Sunday, February 21, 2010

Making Almond Milk

I ate nothing but raw foods for over a year (around 2007-2008). I could write oodles about that experience, but I'll try to sum it up quickly - I never felt better. When done properly, it's excellent. I was totally raw, but I think a better choice is similar to what Natalia Rose recommends - she eats healthy cooked food at dinner.

While going raw, I learned a lot! It was life changing. I've slipped - well, maybe crashed - this last year and I'm ready to get back to healthier ways. This past year I had too much on my plate and when it came to eating, I made choices that were easy. Easy is not generally healthy.

One thing I learned is how to make almond milk. It's easy. It's delicious and has no preservatives or ingredients you can't pronounce.

First, soak raw almonds in water. I use a measuring cup that holds 2 cups. I put in 1 cup of almonds, then fill the measuring cup with water. Let it soak for 12 hours. This starts the sprouting process.

Once the soaking time is completed, rinse the almonds well. I have a mini colander that is perfect for this.

Put 3 to 4 cups of water in a blender. Add the almonds and blend, blend, blend til there are no big hunks left. I have a great blender - Blendtec. It's very much like a Vitamix. Both are around the same quality and price. These blenders are great, but you can do just fine with a lower priced blender. I used a $60 blender to make almond milk for ages.

The next step - straining - seems intimidating, but once you figure out what works best, it will seem quite easy. The milk has to be strained away from the pulp (did I phrase that correctly?). Many people use cheesecloth. Cheesecloth is hard to wash out & use over and over, so that's not my choice. I have also used a cotton napkin. That's OK but there's something better - paint strainers! They are a looser weave than napkins so it's easier to squeeze the milk out. They have elastic around the edges so you don't need a rubber band to secure them around the pitcher. They are cheap and easy to find (most paint or hardware stores). They last a good long while - just wash them out after each use.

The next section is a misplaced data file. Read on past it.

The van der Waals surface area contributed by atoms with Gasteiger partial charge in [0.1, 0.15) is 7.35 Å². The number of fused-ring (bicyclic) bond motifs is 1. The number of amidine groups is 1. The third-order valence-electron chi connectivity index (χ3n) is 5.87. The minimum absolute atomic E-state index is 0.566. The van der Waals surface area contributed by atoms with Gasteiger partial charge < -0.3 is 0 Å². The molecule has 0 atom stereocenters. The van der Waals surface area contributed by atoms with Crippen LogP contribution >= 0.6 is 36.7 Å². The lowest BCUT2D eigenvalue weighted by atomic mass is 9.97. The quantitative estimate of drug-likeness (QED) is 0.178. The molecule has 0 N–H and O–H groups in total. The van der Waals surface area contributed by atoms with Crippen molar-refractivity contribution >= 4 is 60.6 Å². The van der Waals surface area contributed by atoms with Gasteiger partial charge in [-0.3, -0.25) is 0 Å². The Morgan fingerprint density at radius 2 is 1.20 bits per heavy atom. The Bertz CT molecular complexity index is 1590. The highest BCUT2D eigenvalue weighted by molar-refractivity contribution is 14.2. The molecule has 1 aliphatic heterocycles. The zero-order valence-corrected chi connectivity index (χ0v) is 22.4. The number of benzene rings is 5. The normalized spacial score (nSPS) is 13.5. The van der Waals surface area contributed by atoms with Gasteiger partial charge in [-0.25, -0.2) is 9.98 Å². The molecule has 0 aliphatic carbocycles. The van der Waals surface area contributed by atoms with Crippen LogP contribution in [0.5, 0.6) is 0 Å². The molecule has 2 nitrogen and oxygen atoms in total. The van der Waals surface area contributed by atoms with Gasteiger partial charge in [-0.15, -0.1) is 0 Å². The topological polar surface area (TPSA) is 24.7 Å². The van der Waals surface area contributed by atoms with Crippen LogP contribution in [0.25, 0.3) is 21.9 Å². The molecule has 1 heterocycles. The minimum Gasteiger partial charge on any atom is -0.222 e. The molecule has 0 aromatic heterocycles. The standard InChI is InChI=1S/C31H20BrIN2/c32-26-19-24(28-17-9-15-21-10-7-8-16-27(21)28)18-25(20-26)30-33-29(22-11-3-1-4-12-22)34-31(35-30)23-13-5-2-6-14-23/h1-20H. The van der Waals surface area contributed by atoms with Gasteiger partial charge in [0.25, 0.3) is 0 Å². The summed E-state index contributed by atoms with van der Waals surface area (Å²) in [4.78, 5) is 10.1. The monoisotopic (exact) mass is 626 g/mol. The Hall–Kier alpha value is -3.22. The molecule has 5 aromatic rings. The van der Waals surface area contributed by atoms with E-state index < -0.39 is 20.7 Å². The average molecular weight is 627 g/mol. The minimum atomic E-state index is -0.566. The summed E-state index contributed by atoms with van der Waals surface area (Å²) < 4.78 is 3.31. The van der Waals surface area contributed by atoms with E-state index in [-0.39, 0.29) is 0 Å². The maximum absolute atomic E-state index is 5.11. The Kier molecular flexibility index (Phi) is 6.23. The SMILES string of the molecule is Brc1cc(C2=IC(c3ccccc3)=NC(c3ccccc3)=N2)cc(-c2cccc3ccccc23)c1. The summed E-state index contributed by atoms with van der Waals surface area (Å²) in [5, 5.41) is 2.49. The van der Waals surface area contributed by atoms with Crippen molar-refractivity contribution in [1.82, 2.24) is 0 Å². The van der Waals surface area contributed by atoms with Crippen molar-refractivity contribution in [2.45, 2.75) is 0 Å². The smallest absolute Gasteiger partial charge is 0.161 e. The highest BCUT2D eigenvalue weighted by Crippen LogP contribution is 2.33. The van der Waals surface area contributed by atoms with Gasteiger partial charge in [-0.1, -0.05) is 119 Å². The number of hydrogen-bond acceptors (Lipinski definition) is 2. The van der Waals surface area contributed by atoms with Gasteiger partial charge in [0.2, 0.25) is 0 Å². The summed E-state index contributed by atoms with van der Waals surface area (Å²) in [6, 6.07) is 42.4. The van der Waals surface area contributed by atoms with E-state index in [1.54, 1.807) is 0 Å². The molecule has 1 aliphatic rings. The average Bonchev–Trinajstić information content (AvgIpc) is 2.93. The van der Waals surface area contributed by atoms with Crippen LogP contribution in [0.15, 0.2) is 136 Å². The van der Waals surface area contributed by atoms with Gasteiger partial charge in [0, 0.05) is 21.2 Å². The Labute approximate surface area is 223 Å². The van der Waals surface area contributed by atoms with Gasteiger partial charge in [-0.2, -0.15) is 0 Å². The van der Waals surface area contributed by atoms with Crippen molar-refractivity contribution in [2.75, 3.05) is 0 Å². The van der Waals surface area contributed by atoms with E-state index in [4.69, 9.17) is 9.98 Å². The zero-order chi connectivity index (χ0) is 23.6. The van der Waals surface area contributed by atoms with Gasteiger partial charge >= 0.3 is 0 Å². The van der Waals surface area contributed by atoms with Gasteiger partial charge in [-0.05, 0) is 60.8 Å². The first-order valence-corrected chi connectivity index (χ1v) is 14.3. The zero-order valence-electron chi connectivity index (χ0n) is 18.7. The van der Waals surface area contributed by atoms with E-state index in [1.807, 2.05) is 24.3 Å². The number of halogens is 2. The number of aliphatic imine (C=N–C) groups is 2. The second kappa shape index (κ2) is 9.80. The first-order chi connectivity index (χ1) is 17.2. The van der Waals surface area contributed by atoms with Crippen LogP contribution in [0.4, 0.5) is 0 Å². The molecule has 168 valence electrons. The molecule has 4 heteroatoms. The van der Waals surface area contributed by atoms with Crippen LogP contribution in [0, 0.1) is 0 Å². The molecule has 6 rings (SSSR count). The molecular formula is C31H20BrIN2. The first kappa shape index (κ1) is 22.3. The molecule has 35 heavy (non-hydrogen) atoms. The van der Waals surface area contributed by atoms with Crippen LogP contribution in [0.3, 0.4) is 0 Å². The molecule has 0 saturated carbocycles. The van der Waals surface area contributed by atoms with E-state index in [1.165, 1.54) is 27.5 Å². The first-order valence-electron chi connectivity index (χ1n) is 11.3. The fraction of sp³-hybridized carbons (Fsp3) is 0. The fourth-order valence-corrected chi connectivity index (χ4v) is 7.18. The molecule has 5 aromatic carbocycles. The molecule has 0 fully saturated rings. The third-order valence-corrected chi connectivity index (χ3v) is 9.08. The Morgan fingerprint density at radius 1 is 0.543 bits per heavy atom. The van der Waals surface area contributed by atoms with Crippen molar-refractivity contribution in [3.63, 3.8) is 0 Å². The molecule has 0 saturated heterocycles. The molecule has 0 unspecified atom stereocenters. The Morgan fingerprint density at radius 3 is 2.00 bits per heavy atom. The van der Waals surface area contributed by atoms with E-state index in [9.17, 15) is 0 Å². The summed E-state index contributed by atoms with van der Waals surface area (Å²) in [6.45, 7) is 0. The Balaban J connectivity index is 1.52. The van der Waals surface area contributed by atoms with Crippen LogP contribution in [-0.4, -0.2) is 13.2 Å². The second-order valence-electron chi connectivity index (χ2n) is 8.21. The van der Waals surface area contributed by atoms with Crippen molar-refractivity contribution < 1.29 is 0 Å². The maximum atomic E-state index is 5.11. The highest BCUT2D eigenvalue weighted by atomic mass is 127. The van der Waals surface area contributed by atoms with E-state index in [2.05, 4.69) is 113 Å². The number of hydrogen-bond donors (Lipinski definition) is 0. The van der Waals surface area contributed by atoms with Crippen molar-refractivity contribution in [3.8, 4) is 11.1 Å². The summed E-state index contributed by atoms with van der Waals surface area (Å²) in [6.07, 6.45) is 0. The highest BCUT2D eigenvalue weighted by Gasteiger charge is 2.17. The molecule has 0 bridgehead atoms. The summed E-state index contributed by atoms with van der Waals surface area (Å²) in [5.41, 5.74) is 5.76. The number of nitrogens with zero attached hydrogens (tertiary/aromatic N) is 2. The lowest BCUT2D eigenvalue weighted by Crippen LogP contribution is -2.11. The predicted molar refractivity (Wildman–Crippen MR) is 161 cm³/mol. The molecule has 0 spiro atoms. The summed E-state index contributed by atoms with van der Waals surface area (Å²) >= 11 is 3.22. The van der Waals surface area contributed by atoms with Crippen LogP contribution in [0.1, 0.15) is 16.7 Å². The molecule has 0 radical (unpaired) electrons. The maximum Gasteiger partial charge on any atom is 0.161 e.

Not all of the milk will drip out on it's own. You need to squeeze out a good bit. I lift out the strainer and carefully wring it out into the pitcher. On a good day when the moon and all the stars are aligned perfectly, I don't drip any outside of the pitcher.
You are left with almond pulp in the strainer. Some people add that pulp to baking recipes. I haven't found a way to use them that I like, but in truth I haven't put enough effort into looking.

Update! I just came across this post with a bread recipe using almond pulp. I wasn't even looking for information on almond milk or bread or pulp. I was just browsing some favorite blogs. There are no coincidences...

In the pitcher, you are left with delicious almond milk. You can use it plain. If you prefer it a little sweet, put it back in the blender with 3 dates and a little bit of vanilla and blend again. No need to strain. You can also add chocolate to make chocolate milk.

If you used 3 cups of water when first blending, you end up with a quart of almond milk. I use 4 cups of water and get more milk. I'm sure it's less rich, but in truth, I can't tell the difference.

We don't ever buy real milk. If I don't make almond milk, I purchase almond milk. I use the almond milk for cereal, baking and whatever. I add it to my tea and it's fabulous. Rudy drinks it at meals. It's very nutritious. It really doesn't require much hands on time once you get the hang of it. And it's one more way that I am reducing the chemical overload found in processed grocery items.

Update: Here's another "there are no coincidences" moment. I came across this post on making almond milk. She makes hers a little differently. The main difference is that she soaks the dates with the almonds. I plan to try that. She also soaks them for less time, which is good if you are in a hurry. I prefer longer soak times for more sprouting nutrition. In fact, I've considered soaking for longer (up to 24 hours with a rinse in between). Her post has good pictures and explanations. I love reading about alternative methods. I also love coming across people who are kindred spirits. I love my friends and family, but many of them think I'm a bit of a nut. Sometimes I wish I had more fellow nuts in my life. With blogging, no matter what kick I'm on, I can find others who are interested in the same things.

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